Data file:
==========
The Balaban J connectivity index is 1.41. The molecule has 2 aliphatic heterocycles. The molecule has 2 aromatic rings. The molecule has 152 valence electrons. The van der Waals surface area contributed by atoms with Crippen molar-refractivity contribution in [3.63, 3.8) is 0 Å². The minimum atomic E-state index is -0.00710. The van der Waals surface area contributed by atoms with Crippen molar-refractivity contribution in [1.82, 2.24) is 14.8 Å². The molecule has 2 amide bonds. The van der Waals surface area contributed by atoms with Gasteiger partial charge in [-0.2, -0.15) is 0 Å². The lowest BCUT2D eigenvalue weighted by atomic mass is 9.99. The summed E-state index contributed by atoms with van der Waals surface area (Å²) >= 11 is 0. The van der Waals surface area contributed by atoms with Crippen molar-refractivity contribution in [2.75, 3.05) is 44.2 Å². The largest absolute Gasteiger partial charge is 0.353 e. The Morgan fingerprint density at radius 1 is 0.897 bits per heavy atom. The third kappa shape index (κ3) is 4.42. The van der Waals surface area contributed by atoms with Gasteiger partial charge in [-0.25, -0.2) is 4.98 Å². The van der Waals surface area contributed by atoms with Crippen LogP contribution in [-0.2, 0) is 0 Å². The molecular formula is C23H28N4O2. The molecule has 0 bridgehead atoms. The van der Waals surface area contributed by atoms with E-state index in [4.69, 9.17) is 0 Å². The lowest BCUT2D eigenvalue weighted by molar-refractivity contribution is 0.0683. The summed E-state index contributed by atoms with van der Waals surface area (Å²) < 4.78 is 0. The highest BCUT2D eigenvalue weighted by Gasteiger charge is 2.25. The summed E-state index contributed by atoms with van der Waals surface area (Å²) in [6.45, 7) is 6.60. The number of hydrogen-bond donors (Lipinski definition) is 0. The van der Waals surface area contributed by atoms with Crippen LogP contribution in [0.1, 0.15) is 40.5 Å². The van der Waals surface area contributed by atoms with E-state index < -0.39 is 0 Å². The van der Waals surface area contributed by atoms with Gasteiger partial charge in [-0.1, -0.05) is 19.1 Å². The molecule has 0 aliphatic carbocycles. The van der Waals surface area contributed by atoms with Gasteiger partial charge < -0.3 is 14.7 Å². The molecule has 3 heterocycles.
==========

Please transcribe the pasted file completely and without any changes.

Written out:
The Balaban J connectivity index is 1.41. The molecule has 2 aliphatic heterocycles. The molecule has 2 aromatic rings. The molecule has 152 valence electrons. The van der Waals surface area contributed by atoms with Crippen molar-refractivity contribution in [3.63, 3.8) is 0 Å². The minimum atomic E-state index is -0.00710. The van der Waals surface area contributed by atoms with Crippen molar-refractivity contribution in [1.82, 2.24) is 14.8 Å². The molecule has 2 amide bonds. The van der Waals surface area contributed by atoms with Gasteiger partial charge in [-0.2, -0.15) is 0 Å². The lowest BCUT2D eigenvalue weighted by atomic mass is 9.99. The summed E-state index contributed by atoms with van der Waals surface area (Å²) >= 11 is 0. The van der Waals surface area contributed by atoms with Crippen molar-refractivity contribution in [2.75, 3.05) is 44.2 Å². The largest absolute Gasteiger partial charge is 0.353 e. The Morgan fingerprint density at radius 1 is 0.897 bits per heavy atom. The third kappa shape index (κ3) is 4.42. The van der Waals surface area contributed by atoms with Gasteiger partial charge in [-0.25, -0.2) is 4.98 Å². The van der Waals surface area contributed by atoms with Crippen LogP contribution in [-0.2, 0) is 0 Å². The molecular formula is C23H28N4O2. The molecule has 0 bridgehead atoms. The van der Waals surface area contributed by atoms with E-state index in [4.69, 9.17) is 0 Å². The lowest BCUT2D eigenvalue weighted by molar-refractivity contribution is 0.0683. The summed E-state index contributed by atoms with van der Waals surface area (Å²) < 4.78 is 0. The highest BCUT2D eigenvalue weighted by Gasteiger charge is 2.25. The summed E-state index contributed by atoms with van der Waals surface area (Å²) in [6.45, 7) is 6.60. The number of hydrogen-bond donors (Lipinski definition) is 0. The van der Waals surface area contributed by atoms with Crippen LogP contribution in [0.1, 0.15) is 40.5 Å². The van der Waals surface area contributed by atoms with E-state index < -0.39 is 0 Å². The van der Waals surface area contributed by atoms with Gasteiger partial charge in [-0.1, -0.05) is 19.1 Å². The molecule has 0 aliphatic carbocycles. The van der Waals surface area contributed by atoms with Gasteiger partial charge < -0.3 is 14.7 Å². The molecule has 3 heterocycles.